|Heating baking soda using a gas collection apparatus.|
I found my inspiration for this experiment from the IPS book (Introductory Physical Science - 8th edition by Uri Haber-Schaim). The opening experiment in this inquiry-based physical science program is to heat baking soda. As I read through the teachers guide for more details, I came across this statement: "The original mass of baking soda doesn't matter, more baking soda will increase the volume of gas produced." That's when I decided to make this into a controlled experiment with an independent variable and dependent variable. This simple experiment can be easily manipulated to collect enough data to explore the relationship between the mass of baking soda used and the volume of gas produced.
On the first day of experiment, I taught all the students how to light and extinguish the Bunsen burner.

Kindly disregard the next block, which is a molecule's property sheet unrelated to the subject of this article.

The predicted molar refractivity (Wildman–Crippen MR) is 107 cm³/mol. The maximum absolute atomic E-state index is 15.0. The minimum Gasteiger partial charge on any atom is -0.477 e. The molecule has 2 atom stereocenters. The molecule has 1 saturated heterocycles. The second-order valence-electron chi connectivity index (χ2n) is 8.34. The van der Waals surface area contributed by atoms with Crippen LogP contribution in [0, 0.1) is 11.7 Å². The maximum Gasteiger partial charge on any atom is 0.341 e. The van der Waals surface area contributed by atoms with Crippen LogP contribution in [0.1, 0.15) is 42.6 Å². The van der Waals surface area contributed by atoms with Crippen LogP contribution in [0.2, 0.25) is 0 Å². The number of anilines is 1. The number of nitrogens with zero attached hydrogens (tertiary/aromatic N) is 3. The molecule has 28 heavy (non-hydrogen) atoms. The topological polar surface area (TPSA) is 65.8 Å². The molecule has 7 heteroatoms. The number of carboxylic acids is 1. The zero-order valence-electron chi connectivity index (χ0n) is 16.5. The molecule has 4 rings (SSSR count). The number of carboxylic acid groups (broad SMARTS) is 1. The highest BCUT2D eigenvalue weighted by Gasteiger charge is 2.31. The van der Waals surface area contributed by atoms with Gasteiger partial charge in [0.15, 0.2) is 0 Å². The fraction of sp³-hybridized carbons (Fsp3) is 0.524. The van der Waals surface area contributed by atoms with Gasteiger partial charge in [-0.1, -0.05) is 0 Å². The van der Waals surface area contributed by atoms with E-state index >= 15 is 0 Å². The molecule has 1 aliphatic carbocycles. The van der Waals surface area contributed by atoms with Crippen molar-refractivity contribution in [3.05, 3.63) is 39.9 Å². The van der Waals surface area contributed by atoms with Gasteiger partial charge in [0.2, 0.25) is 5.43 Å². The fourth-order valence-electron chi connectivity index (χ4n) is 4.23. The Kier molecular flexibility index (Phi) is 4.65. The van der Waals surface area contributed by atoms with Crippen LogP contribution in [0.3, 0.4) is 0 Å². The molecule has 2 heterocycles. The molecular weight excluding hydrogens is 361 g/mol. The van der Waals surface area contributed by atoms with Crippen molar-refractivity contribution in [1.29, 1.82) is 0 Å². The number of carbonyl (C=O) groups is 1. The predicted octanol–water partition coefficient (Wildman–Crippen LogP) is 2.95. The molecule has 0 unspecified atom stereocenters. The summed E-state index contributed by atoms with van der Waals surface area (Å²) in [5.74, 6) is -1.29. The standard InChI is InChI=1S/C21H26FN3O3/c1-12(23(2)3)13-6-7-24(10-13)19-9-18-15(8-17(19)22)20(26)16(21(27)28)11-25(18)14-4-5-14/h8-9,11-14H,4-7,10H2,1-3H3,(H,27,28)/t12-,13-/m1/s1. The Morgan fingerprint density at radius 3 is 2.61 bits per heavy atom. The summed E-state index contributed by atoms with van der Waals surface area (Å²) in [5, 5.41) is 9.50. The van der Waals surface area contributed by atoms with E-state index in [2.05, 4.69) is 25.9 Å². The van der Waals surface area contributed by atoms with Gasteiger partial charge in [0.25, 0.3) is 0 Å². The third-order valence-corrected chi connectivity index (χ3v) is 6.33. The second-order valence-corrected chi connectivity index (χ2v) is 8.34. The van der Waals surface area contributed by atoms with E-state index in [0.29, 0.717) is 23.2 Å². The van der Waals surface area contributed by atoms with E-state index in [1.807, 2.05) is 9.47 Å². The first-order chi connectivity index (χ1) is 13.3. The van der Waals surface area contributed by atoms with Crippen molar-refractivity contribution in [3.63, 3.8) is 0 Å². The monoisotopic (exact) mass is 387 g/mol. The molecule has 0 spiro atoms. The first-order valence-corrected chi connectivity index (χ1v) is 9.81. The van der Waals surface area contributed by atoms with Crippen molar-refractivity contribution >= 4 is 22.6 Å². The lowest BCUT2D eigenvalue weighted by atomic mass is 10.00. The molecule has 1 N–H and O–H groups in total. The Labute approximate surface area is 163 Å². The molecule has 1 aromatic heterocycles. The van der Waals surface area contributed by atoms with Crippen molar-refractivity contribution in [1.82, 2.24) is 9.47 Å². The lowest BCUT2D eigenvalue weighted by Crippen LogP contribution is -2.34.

|Gas bubbles can be seen in the inverted bottle.|
|Each group used a different mass of baking soda in the second trial.|
I really enjoyed starting the year with this lab because it has so many introductory concepts all wrapped into one. The kids learned how to light the Bunsen burner, they designed and implemented a controlled experiment, they leaned how to measure the mass of a powder and the volume of a gas, they assembled apparatus to collect a gas, they plotted a graph of their data, and answered an experimental question. I call this a home run in the first week of chemistry class.
|A graph of my class data, not bad for the first experiment of the year.|